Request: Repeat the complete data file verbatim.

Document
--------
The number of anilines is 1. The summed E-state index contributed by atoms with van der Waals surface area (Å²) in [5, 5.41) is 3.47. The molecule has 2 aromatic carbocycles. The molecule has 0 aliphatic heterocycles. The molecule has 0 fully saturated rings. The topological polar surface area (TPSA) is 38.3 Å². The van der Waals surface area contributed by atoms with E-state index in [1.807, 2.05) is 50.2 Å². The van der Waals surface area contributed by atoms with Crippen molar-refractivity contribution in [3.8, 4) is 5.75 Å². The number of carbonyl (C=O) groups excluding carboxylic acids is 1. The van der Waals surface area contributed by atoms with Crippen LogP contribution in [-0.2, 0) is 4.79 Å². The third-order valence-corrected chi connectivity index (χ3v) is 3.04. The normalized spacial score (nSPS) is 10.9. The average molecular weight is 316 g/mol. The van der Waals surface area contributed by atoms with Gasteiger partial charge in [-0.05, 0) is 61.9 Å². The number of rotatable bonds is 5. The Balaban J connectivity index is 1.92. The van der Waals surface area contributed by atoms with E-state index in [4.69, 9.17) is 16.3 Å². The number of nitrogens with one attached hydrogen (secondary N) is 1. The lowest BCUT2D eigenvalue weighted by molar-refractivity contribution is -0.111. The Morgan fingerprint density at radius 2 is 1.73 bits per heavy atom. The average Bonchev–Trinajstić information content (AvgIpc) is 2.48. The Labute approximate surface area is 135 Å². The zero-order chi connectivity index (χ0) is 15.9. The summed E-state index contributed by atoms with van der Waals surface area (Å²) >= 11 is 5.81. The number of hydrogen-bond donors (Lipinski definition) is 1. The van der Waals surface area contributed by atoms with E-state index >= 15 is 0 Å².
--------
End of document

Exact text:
The number of anilines is 1. The summed E-state index contributed by atoms with van der Waals surface area (Å²) in [5, 5.41) is 3.47. The molecule has 2 aromatic carbocycles. The molecule has 0 aliphatic heterocycles. The molecule has 0 fully saturated rings. The topological polar surface area (TPSA) is 38.3 Å². The van der Waals surface area contributed by atoms with E-state index in [1.807, 2.05) is 50.2 Å². The van der Waals surface area contributed by atoms with Crippen molar-refractivity contribution in [3.8, 4) is 5.75 Å². The number of carbonyl (C=O) groups excluding carboxylic acids is 1. The van der Waals surface area contributed by atoms with Crippen LogP contribution in [-0.2, 0) is 4.79 Å². The third-order valence-corrected chi connectivity index (χ3v) is 3.04. The normalized spacial score (nSPS) is 10.9. The average molecular weight is 316 g/mol. The van der Waals surface area contributed by atoms with Gasteiger partial charge in [-0.05, 0) is 61.9 Å². The number of rotatable bonds is 5. The Balaban J connectivity index is 1.92. The van der Waals surface area contributed by atoms with E-state index in [4.69, 9.17) is 16.3 Å². The number of nitrogens with one attached hydrogen (secondary N) is 1. The lowest BCUT2D eigenvalue weighted by molar-refractivity contribution is -0.111. The Morgan fingerprint density at radius 2 is 1.73 bits per heavy atom. The average Bonchev–Trinajstić information content (AvgIpc) is 2.48. The Labute approximate surface area is 135 Å². The zero-order chi connectivity index (χ0) is 15.9. The summed E-state index contributed by atoms with van der Waals surface area (Å²) >= 11 is 5.81. The number of hydrogen-bond donors (Lipinski definition) is 1. The van der Waals surface area contributed by atoms with E-state index >= 15 is 0 Å².